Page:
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Vector Functions, Differentiation

  1. Apr 11, 2004 #1
    This doesn't exactly have to do with the title, but generally comes up in this sort of thing. I'm feeling pretty dense right now to not be able to understand what's going on.. but my text book isnt exactly helping.

    lets say there is a function which relates a particles position, r, with respect to time, t: (w is representative of the period)

    r=3cos(wt)i + 4cos(wt)j + 5sin(wt)k

    its derivative should give you its velocity

    v=-3wsin(wt)i - 4wsin(wt)j + 5wcos(wt)k

    the magnitude of the velocity vector should give the speed of the particle

    s= ?? (the book suggests the answer is s=5w)


    How does one arrive at the magnitude of vector v?? I can do this in a case where we are looking at simple coefficients of i,j, and k... but with the trig in there, I'm getting sorta confused. If someone would post up a step-by-step, it would be much appreciated!

    Thanks!! Sorry for asking such a simple question.. probably goes back to grade 10 math that I've just forgotten! lol
     
  2. jcsd
  3. Apr 11, 2004 #2
    The vector v can also be represented as (-3wsin(wt), -4wsin(wt), 5wcos(wt)). Use the expanded pythagoras theorem:
    |v|2 = [-3wsin(wt)]2 + [-4wsin(wt)]2 + [5wcos(wt)]2
    |v|2 = 9w2sin2(wt) + 16w2sin2(wt) + 25w2cos2(wt)
    |v|2 = w2[9sin2(wt) + 9cos2(wt) + 16sin2(wt) + 16cos2(wt)]
    |v|2 = 25w2
    |v| = 5w

    If you are not familiar with this method you can use the dot-product:
    |v|2 = v(dot)v
    You basically reach the same expression after multiplying the vector by itself. :smile:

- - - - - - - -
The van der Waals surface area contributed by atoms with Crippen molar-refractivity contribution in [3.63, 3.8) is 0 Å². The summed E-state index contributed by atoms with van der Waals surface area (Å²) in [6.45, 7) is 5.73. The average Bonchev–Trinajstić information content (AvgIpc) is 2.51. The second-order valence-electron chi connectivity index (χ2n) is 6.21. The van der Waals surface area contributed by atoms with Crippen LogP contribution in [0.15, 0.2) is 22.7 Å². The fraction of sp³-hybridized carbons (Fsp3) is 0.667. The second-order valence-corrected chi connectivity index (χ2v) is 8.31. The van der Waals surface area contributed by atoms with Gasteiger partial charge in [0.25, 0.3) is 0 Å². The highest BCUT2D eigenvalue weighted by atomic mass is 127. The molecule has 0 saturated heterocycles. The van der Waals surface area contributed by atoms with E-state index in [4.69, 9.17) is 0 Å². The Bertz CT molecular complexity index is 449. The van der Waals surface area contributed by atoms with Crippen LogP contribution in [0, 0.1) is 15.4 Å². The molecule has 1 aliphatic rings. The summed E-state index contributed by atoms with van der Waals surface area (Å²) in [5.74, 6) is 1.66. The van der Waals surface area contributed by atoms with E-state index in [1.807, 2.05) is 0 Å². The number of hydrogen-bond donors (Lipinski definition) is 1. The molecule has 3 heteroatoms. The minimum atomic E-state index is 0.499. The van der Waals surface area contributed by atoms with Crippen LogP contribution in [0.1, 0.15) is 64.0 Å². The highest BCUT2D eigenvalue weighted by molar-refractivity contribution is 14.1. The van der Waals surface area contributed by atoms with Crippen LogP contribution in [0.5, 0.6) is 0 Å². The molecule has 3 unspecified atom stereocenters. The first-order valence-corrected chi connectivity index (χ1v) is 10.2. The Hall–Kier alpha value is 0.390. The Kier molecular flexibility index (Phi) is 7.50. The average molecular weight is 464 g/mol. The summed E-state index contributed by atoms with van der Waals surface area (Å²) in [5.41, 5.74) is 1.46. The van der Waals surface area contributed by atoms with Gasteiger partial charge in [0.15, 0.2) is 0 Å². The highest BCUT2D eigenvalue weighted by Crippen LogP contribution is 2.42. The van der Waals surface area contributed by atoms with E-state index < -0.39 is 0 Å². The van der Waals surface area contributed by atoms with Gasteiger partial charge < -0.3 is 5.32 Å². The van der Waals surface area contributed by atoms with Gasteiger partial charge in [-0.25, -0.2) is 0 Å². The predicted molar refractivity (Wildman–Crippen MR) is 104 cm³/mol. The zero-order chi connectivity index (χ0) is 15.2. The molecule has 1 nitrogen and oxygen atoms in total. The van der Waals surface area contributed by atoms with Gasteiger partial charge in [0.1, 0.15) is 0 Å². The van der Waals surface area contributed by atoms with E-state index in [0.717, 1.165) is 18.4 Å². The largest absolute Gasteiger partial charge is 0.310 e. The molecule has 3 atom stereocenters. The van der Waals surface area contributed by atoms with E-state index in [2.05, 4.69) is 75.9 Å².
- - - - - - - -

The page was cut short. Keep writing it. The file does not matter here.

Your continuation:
Last edited: Apr 11, 2004
  4. Apr 11, 2004 #3
    Thanks Chen,

    I probably should have shown the steps that I had come up with.

    I can reach this:
    |v|^2 = w^2[9sin^2(wt) + 9cos^2(wt) + 16sin^2(wt) + 16cos^2(wt)]

    and i can see how we get the w^2 in the next line
    |v|2 = 25w^2

    but how do we get the 25 from this mess: [9sin^2(wt) + 9cos^2(wt) + 16sin^2(wt) + 16cos^2(wt)] ??


    (btw, how did you manage superscript without tex?)
     
  5. Apr 11, 2004 #4
    ahh... OK.. I just got an idea.. good old trig identities.. lemme see if I can work it out

    EDIT: ahhh... makes perfect sense now :D

    9sin^2(wt) + 9cos^2(wt) + 16sin^2(wt) + 16cos^2(wt)

    =25sin^2(wt) + 25cos^2(wt)

    =25(sin^2(wt) + cos^2(wt))

    =25(1)

    =25
     
    Last edited: Apr 11, 2004
  6. Apr 11, 2004 #5
    Hint:
    sin2(x) + cos2(x) = 1
    See, you figured it our yourself. :smile:

    (Use [ sup ] and [ sub ] tags, without the spaces.)
     
  7. Apr 11, 2004 #6
    Heh, I'm not really sure why I split it to two pairs of 9 and 16, I could've used just one pair of 25. Old habit I guess. :wink:
     
  8. Apr 11, 2004 #7
    Yeah, in fact looking at it now, I think I would have just added them all to

    |v|2 = 25w2sin2(wt) + 25w2cos2(wt)

    then factored 25w2 all at once
     
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